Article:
First of all, the specific functions of pottery types have been gathered into global functions, such as eating, drinking, serving drinks and cooking (Figure 3). In Ostrevant, an increase in tableware dedicated to eating and drinking is striking during the first century CE, followed by a decrease in favour/to the benefit of cooking ware. In the eastern assembly (Hesbaye) in the second and third century CE, the cooking ware is equally important in the common graves. In contrast, tableware is predominant in the more privileged tombs. Rosmeer's grave may be qualified as privileged by its structure and number of offerings, although the pottery is quite similar to finds in common graves. In Hainaut, cooking ware is under-represented and, in contrast to the two other regions, tableware rises during the second century.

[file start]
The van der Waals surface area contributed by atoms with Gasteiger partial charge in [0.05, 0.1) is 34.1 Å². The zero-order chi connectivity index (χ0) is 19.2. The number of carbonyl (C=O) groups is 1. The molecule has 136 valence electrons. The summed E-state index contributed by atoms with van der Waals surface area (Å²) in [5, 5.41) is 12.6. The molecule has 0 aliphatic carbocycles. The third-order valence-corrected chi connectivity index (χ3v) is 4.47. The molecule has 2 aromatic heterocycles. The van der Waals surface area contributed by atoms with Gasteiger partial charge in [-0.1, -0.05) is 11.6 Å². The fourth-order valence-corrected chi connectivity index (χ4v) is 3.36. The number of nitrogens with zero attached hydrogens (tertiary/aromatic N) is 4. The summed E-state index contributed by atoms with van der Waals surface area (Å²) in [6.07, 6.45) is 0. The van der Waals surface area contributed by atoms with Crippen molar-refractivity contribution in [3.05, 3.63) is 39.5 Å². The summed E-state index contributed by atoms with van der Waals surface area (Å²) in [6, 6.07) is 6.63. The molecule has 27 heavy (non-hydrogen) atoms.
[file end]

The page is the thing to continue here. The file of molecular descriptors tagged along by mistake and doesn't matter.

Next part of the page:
Going further with the Neruii (at Hainaut) vessels' functions, the proportion of plates and cups is particularly important in the first century, decreasing slowly at the end of the first century, but increasing again during the second century (Figure 4, top right). In the first century, plates and cups are essentially represented by Gallo-Belgic ware, while in the second century they are made of a low-quality pottery, a red-slipped soapy fabric (Figure 4, top left). This fabric could have been produced exclusively for graves. The percentage of drinking vessels is important but decreases during the second century (Figure 4, bottom left). Although fabrics usually correspond to a certain function, for instance coarse ware used for cooking ware, some cases are not so clear cut, such as small pots in coarse ware (RUB) used as beakers (see Figure 5). The large majority of the drinking vessels are in terra nigra and, from the end of the first century, in mica-dusted ware. Drinks are served mainly using flagons whereas bottles are scarce. Kettles progressively appear during the second century.